Jan 15 2019

Professor Jay Mistry, Department of Geography, has recently been awarded a £10 million long-term research investment by Leverhulme Trust for her collaborative research centre idea looking at, 'Wildfires, Environment and Society'. We recently caught up with Jay to understand more about her role within the Department of Geography, and her latest research.

1. Can you tell us a bit about yourself and your role within the Department of Geography?

I’m a Professor of Environmental Geography. I teach on environmental system, sustainability and community participation. My second year undergraduate students work directly with the College’s Sustainability Officer to investigate and improve sustainability initiatives on campus. I’m also the Director of Impact for the department, helping my colleagues with their impact work as well as our submission for REF2020. My current research explores how to integrating traditional knowledge into environmental governance, with a particular focus on protected areas and governance and fire management in South America.

2. We understand that you and your colleagues have recently won £10 million funding in the 2018 Leverhulme Research Centre awards on a project for; Wildfires, Environment and Society. Could you tell us a bit more about it?

I’m so thrilled about this project! The Centre will be the first in the world to address wildfire challenges from a global and transdisciplinary perspective. It will bring together physical and social scientists to help understand the natural and human factors that drive fire so as to better prepare future generations to live sustainably with fire. I’ll be steering the work on Fire in the Tropics and I’m very excited to be leading cutting-edge research that will produce new data, tools and models to inform predictions and policy.

3. What is the Leverhulme Trust, and what is the importance of this award?

The Leverhulme Trust is a private, philanthropic grant-making foundation in the UK. This award is noteworthy in that it is one of three funded in 2018, providing long-term research support to multidisciplinary and international collaborations on a topic of global significance. As articulated by Professor Gordon Marshall, Director of the Trust: “Leverhulme Trust Research Centres are a major investment in discovery-led inquiry at a time when funding for fundamental scholarship is under great pressure. They are our vote-of-confidence in the quality of the UK’s outstanding researchers”.

4. What sort of impact do you hope to make from the research into wildfires, environment and society?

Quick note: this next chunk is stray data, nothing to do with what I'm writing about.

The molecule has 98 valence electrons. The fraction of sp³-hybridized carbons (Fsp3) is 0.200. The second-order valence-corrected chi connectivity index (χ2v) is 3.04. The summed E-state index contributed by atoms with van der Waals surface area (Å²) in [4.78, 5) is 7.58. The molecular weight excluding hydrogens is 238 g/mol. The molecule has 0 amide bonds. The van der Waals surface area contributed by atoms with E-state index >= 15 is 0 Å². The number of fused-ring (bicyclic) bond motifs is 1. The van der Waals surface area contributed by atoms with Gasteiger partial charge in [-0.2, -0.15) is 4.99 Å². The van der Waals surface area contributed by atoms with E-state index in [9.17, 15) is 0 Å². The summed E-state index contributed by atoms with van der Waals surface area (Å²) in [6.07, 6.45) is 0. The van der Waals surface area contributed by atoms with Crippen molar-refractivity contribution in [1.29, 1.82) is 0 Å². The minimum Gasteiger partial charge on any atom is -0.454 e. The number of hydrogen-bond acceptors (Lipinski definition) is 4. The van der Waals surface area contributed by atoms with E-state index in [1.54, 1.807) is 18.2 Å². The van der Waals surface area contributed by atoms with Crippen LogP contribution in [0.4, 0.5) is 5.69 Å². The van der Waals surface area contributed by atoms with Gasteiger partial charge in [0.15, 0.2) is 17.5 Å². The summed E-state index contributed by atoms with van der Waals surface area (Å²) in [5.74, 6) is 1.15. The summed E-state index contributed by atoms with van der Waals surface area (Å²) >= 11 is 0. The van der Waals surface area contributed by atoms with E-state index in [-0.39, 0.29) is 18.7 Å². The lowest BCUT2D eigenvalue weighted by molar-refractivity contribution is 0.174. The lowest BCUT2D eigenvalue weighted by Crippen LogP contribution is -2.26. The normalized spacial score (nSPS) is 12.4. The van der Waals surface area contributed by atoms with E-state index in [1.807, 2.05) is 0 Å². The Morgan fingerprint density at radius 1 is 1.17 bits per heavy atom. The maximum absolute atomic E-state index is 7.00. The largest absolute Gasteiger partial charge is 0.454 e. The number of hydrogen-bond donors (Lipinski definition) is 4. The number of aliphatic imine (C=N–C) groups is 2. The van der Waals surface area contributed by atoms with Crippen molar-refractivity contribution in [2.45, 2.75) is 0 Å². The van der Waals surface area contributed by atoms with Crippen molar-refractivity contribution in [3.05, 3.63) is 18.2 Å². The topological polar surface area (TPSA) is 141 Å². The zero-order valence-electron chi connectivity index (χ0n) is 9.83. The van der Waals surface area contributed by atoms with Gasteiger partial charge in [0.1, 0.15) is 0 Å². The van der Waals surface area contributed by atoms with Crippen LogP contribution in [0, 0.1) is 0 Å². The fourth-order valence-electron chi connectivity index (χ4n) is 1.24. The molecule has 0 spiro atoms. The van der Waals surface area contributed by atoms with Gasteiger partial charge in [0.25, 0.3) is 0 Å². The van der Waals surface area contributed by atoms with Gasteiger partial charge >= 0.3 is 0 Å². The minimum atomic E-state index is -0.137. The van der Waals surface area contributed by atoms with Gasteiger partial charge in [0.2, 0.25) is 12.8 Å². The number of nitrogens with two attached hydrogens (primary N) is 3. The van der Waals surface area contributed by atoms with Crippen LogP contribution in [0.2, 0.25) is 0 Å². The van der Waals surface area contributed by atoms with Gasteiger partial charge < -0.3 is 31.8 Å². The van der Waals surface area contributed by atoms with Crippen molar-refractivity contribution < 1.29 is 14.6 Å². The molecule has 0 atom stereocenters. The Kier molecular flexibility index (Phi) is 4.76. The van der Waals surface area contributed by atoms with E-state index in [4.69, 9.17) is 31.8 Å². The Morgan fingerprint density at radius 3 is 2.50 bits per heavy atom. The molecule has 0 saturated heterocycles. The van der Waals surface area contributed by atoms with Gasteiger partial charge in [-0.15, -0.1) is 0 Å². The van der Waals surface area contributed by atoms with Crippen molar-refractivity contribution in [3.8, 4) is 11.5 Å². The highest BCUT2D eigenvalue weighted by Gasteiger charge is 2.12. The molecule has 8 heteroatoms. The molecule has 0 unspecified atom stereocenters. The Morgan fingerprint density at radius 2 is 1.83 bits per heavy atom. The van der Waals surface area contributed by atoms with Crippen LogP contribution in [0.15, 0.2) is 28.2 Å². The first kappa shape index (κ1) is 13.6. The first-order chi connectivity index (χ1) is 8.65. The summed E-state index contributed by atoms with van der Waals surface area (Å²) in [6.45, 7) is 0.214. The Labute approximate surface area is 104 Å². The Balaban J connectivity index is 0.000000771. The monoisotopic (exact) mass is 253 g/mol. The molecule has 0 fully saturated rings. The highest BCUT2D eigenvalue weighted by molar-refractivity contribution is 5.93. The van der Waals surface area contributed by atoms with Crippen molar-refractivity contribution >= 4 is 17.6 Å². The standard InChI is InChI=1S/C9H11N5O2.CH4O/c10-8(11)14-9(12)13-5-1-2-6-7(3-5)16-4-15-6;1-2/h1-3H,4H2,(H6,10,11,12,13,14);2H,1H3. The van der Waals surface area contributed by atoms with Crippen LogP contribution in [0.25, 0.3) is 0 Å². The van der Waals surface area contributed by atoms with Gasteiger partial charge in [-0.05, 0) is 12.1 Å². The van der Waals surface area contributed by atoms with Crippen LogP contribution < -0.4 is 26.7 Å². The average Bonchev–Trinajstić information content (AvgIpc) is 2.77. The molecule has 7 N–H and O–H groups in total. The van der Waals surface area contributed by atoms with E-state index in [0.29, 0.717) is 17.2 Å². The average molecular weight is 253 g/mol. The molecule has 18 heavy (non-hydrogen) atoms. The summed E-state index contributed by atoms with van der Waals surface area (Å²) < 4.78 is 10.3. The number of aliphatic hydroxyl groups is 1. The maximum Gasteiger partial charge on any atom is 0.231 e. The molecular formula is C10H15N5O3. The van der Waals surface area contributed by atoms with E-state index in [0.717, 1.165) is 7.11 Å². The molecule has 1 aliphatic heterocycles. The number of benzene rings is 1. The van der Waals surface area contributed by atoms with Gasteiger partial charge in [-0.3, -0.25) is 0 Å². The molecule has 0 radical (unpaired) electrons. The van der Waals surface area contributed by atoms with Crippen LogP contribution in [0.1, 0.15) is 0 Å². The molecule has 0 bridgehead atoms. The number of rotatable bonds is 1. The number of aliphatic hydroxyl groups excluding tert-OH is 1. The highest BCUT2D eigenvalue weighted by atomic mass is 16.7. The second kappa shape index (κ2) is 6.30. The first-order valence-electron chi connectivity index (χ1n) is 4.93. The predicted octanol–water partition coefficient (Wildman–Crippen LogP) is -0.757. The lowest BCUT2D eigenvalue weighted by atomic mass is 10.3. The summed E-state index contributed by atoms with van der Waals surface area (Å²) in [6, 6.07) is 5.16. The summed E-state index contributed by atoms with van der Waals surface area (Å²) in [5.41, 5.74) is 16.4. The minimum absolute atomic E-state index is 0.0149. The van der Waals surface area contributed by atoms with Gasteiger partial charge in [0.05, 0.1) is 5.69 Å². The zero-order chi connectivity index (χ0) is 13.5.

We hope to bring about a transformation in our scientific understanding of fire, its drivers, and its impacts thus leading to a new, transdisciplinary discipline of wildfire science, guided by original data, tools and models. However, as well as contributing to conceptual and quantitative modelling, we aim to provide decision support through the development of new capacity to predict the Earth’s future and better informed policies on wildfires and associated issues of air quality, climate, insurance, agriculture and biodiversity, to name a few!

5. Aside from working with the Leverhulme Centre, are you currently working on any other projects/research?

Underpinning all my research is the idea of bringing together different forms of knowledge for environmental governance. I currently have a project funded by the Darwin Initiative (DEFRA) that is looking at how to integrate traditional knowledge into conservation policy within Guyana. I’ve worked for almost two decades in Guyana with Indigenous groups, and this project uses participatory video methods to give voice and representation to Indigenous people on how their knowledge contributes to the conservation of protected areas and biodiversity. The project works with various government agencies as well as Indigenous associations, with the aim to produce a Traditional Knowledge National Action Plan for the country.

6. Outside of work do you have any hobbies or interests?

I am an exhibiting ceramic artist and recently completed my first academic qualification in the topic. I’m also passionate about growing food, and together with my husband, manage four allotments which enable us to be pretty self-sufficient in vegetables.

7. What do you enjoy most about working at Royal Holloway and within the Department of Geography?

The interaction with my colleagues. The Department of Geography is a friendly, safe and supportive environment, and I’ve always enjoyed working alongside with my colleagues and appreciated their feedback in improving my practices.

8. You may have seen our latest recruitment campaign, ‘Find your why’. We are interested to find out what Royal Holloway has helped you to discover about yourself…

Teaching and interacting with students reminds me that learning never stops and that I should strive to continuously improve the way I approach teaching and research. I have particularly enjoyed developing teaching initiatives that take theoretical and conceptual ideas on sustainability into practical actions and interventions on campus, and working in collaboration with the Sustainability Officer Dr David Haygarth.